The Social History of Imperial Russia, 1700-1917 - Vol. 1

The Social History of Imperial Russia, 1700-1917 - Vol. 1

The Social History of Imperial Russia, 1700-1917 - Vol. 1

The Social History of Imperial Russia, 1700-1917 - Vol. 1

Synopsis

This fully revised and updated volume of A Social History of Imperial Russia is a comprehensive synthesis of Russian social history from Peter the Great to the October Revolution of 1917. Boris Mironov begins with background information on pre-Petrine Russia and then focuses on the crucial events of the eighteenth and nineteenth centuries. He demonstrates how social events in this period--including the creation of a modernized autocratic state, the abolition of serfdom, increasing urbanization, and the first stirrings of capitalism (to name a few)--played out in the Revolution, and beyond.

Excerpt

Much has been written about Russia's territorial expansion and population growth over the centuries. This literature, both Russian and foreign, runs the gamut from labeling Russia an aggressive, expansionist power endlessly striving to expand its boundaries, to justifying colonization as in the best interests of the incorporated territories. These subjects are uniquely sensitive to the prevailing climate in international affairs. When relations are inflamed or when Russia's interests clash with those of the other great powers, attention to these subjects intensifies and the tone of Western publications about Russia becomes accusatory: Russia is described as "expansionist" and "imperialist." During periods of international accord, the situation changes; less attention is paid to these topics, and their treatment tends to be more objective and impartial.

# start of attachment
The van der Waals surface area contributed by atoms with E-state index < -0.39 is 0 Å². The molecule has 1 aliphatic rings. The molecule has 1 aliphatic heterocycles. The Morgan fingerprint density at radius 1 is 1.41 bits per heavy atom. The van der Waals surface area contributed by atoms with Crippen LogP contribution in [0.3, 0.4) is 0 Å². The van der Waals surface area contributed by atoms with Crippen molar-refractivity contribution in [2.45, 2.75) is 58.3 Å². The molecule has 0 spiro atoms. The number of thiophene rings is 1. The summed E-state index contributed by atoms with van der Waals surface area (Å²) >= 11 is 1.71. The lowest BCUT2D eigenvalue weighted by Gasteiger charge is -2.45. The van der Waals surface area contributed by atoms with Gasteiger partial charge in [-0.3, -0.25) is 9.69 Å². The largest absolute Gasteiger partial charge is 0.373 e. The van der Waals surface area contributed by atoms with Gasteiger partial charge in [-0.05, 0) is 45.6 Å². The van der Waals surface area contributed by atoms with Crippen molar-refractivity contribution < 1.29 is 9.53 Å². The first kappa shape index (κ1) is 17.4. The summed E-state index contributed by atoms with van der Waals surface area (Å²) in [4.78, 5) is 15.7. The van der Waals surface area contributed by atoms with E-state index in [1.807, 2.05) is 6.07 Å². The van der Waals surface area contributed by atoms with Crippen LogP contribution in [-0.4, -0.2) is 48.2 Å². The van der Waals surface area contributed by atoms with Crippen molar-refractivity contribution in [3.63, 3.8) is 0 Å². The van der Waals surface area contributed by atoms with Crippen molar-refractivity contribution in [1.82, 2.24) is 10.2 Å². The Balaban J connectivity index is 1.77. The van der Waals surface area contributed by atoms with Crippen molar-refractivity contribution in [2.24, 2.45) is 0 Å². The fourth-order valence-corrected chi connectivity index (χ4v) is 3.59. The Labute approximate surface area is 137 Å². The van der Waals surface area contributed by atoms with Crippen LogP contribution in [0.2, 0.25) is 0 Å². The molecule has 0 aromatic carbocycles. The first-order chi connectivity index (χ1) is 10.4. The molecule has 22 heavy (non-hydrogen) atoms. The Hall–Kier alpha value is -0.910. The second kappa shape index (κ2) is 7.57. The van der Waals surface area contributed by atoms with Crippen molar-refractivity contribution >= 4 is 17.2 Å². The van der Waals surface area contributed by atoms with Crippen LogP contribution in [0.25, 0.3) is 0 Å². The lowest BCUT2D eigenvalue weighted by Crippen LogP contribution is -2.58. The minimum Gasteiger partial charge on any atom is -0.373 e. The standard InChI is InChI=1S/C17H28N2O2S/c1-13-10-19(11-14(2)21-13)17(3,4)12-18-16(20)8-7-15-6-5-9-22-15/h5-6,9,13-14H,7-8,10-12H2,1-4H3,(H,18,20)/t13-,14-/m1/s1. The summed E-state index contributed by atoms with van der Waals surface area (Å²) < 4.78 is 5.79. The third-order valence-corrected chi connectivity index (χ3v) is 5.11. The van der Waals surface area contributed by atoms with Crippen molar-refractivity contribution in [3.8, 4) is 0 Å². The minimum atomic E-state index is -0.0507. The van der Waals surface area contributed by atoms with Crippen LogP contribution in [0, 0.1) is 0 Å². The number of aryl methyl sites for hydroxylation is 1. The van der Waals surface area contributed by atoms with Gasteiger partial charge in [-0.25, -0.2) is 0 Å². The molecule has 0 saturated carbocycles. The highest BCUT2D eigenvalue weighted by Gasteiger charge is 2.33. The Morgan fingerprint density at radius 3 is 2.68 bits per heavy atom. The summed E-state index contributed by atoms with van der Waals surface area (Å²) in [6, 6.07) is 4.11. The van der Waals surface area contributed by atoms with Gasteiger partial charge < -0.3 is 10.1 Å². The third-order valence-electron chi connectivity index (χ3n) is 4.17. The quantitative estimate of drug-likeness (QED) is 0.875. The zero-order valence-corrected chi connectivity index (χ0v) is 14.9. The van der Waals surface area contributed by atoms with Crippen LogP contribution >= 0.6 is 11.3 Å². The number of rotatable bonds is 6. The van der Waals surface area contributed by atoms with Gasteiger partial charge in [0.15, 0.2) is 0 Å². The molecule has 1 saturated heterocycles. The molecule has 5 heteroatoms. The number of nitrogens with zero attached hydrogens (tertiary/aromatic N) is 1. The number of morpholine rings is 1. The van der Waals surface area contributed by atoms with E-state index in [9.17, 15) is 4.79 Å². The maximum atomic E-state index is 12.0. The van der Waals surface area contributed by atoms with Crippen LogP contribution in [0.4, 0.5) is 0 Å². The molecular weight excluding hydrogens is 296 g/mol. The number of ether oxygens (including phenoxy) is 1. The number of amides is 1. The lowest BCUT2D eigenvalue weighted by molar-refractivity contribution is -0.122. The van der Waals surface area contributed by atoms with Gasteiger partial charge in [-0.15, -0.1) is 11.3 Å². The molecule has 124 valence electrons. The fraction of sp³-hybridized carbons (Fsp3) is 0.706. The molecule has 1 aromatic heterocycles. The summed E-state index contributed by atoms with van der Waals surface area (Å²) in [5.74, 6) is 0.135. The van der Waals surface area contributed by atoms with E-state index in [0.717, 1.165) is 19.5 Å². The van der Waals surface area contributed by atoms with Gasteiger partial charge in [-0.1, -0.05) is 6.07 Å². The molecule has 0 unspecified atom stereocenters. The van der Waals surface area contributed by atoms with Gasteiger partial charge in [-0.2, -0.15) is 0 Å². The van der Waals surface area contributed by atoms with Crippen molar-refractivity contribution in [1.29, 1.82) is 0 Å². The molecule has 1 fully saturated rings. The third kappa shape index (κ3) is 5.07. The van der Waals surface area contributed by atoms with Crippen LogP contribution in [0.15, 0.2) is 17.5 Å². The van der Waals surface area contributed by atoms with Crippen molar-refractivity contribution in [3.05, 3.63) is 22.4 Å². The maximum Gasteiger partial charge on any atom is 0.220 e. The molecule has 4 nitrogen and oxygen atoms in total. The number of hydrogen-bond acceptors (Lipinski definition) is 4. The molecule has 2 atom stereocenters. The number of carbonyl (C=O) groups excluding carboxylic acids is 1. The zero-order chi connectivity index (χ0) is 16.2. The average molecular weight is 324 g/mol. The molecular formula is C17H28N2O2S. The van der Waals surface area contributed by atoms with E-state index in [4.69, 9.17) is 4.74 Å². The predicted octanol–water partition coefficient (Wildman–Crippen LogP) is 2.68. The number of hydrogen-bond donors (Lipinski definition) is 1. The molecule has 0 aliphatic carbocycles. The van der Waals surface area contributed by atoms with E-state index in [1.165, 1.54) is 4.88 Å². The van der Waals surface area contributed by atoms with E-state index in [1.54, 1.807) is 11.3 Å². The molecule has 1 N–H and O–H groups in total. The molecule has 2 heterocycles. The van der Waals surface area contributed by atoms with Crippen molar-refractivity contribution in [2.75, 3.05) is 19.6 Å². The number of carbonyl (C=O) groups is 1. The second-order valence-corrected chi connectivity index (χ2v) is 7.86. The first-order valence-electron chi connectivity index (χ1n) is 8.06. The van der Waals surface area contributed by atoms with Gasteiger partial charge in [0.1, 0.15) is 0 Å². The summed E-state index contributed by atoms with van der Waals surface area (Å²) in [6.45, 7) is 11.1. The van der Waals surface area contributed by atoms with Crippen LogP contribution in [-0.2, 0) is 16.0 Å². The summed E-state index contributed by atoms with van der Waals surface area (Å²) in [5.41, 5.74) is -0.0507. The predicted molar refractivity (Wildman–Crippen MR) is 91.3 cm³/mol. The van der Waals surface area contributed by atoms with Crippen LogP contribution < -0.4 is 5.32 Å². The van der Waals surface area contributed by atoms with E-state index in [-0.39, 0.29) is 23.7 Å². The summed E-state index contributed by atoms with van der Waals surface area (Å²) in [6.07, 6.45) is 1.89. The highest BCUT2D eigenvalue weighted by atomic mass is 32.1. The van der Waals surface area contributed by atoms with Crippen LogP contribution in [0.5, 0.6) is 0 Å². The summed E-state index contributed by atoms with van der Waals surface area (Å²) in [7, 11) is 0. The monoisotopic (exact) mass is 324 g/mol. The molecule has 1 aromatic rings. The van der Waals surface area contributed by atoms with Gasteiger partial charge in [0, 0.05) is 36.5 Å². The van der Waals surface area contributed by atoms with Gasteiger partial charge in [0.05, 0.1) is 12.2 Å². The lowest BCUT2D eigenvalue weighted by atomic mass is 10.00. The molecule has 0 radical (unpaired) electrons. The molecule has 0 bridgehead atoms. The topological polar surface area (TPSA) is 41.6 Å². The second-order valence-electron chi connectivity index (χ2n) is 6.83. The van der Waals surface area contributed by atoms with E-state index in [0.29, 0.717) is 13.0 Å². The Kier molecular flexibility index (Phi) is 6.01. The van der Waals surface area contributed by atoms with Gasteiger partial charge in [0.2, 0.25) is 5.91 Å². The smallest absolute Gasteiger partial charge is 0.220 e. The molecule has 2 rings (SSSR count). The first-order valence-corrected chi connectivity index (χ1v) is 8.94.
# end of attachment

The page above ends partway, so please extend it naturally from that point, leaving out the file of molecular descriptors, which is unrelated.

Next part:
Another topic that has received a great deal of attention from scholars is the effect of the geographic milieu on societal processes--on the economy and on political and societal institutions. This theme causes Russians a great deal of discomfort: Our land is blessed with natural resources, yet we have not thrived economically. Some foreign commentators have explained Russia's inability to make the best use of its natural wealth by pointing to the baneful consequences of repressive institutions such as serfdom and absolutism. In response, some Russian writers have employed the obverse

Translated by Ben Eklof, Indiana University.

Search by... Author
Show... All Results Primary Sources Peer-reviewed

Oops!

An unknown error has occurred. Please click the button below to reload the page. If the problem persists, please try again in a little while.